The German chemist and medical theorist Georg Ernst Stahl (1660-1734) was the founder of the phlogiston theory of combustion and the author of a theory of medicine based upon vitalistic ideas.
Georg Stahl was born on Oct. 21, 1660, at Anspach in Bavaria, the son of a Lutheran pastor. Although brought up in an extremely pious and religious household, he early showed an enthusiasm for chemistry. By the age of 15 he had mastered a set of university lecture notes on the subject as well as a difficult treatise by Johann Kunckel.
Stahl studied medicine at the University of Jena, where he graduated in 1683. Here he came under the influence of iatrochemical theories, which gave an interpretation of physiological processes in terms of chemistry. He was later to become a strong opponent of this school of medical theory. Following graduation he taught at the University of Jena for 10 years.
In 1694 Stahl was invited to fill the second chair of medicine at the newly founded University of Halle. He owed his appointment to the recommendation of the holder of the first chair of medicine, Friedrich Hoffmann. They made Halle one of the most important medical schools of the early 18th century, although their careers there were punctuated by frequent quarrels. For 22 years Stahl lectured at Halle and wrote an impressive list of works on chemistry and medicine. His lectures were said to have been dry and intentionally difficult; he is alleged to have had a low opinion of the intellectual capacity of his students at Halle.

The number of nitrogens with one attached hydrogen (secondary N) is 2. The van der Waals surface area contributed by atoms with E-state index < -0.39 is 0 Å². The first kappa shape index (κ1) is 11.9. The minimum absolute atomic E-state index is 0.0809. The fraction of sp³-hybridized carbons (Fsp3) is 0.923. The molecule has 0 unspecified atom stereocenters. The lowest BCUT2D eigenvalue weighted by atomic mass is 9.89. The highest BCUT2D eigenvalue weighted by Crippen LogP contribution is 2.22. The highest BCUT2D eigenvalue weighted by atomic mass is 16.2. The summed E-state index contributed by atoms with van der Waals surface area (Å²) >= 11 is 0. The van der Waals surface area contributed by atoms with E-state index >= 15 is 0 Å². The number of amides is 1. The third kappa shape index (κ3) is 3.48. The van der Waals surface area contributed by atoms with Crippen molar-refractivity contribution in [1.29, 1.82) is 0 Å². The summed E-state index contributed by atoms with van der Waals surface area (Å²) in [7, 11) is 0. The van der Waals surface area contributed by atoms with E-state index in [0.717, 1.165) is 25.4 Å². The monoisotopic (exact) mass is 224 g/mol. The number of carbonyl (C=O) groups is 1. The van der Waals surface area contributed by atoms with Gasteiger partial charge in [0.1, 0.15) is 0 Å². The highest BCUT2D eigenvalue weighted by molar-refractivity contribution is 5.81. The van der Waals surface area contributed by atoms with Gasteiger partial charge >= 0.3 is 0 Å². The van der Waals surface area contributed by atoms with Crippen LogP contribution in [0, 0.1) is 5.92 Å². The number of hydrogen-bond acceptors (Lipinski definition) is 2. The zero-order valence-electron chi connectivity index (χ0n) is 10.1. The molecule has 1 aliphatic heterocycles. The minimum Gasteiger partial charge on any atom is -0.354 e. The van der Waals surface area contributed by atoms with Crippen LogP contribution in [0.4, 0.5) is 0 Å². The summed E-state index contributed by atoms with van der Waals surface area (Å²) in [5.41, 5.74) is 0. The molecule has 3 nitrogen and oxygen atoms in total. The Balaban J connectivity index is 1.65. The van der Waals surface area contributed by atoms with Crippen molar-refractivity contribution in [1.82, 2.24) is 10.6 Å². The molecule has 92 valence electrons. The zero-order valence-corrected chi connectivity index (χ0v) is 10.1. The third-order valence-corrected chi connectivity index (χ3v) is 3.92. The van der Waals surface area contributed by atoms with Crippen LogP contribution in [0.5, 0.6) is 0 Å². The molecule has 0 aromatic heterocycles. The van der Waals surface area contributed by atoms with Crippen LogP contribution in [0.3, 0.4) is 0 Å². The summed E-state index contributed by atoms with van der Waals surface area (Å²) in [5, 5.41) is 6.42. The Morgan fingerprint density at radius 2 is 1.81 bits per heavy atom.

Stahl's most notable contribution to chemistry was his famous phlogiston theory of combustion, which became one of the main unifying theories of 18th-century chemistry. He maintained that all substances which burned contained a combustible principle called phlogiston (from the Greek phlogos, a flame) which was liberated during the combustion process. This principle of phlogiston was present not only in such obviously combustible substances as wood, wax, oils, and other organic materials but also in inorganic substances such as sulfur and phosphorus and even in metals. Thus when a metal was calcined by heating (a process now known as oxidation), the metal was said to lose its phlogiston. Conversely, when the metallic calx was reduced again to the metal, phlogiston was taken up.
This theory also offered the first explanation of why charcoal was used in the smelting of metallic ores. Charcoal was a substance rich in phlogiston (since on burning it left no residue), and in the smelting process the phlogiston passed from the charcoal to the ore to give the pure metal. One of the major achievements of this theory was that it offered a comprehensive explanation of so many seemingly disparate chemical phenomena. In developing his theory, Stahl drew from the earlier ideas on combustion of the late-17th-century German chemist J.J. Becher.
As a medical theorist, Stahl opposed the purely chemical and mechanistic explanations of living phenomena current in his time. He emphasized the gulf between living and nonliving materials, stating that the distinctive feature of the former was that they possessed a soul which prevented their decomposition. His reintroduction of animistic or vitalistic ideas into physiology had great influence on 18th-century medical theory.
Stahl retired from academic life in 1716 to take up appointment as physician to King Frederick I of Prussia. He held this post until his death on May 14, 1734.
There is no major study of Stahl's life in English, but for his contributions to chemistry see John M. Stillman, The Story of Alchemy and Early Chemistry (1960); and James R. Partington, A History of Chemistry, vol. 2 (1961).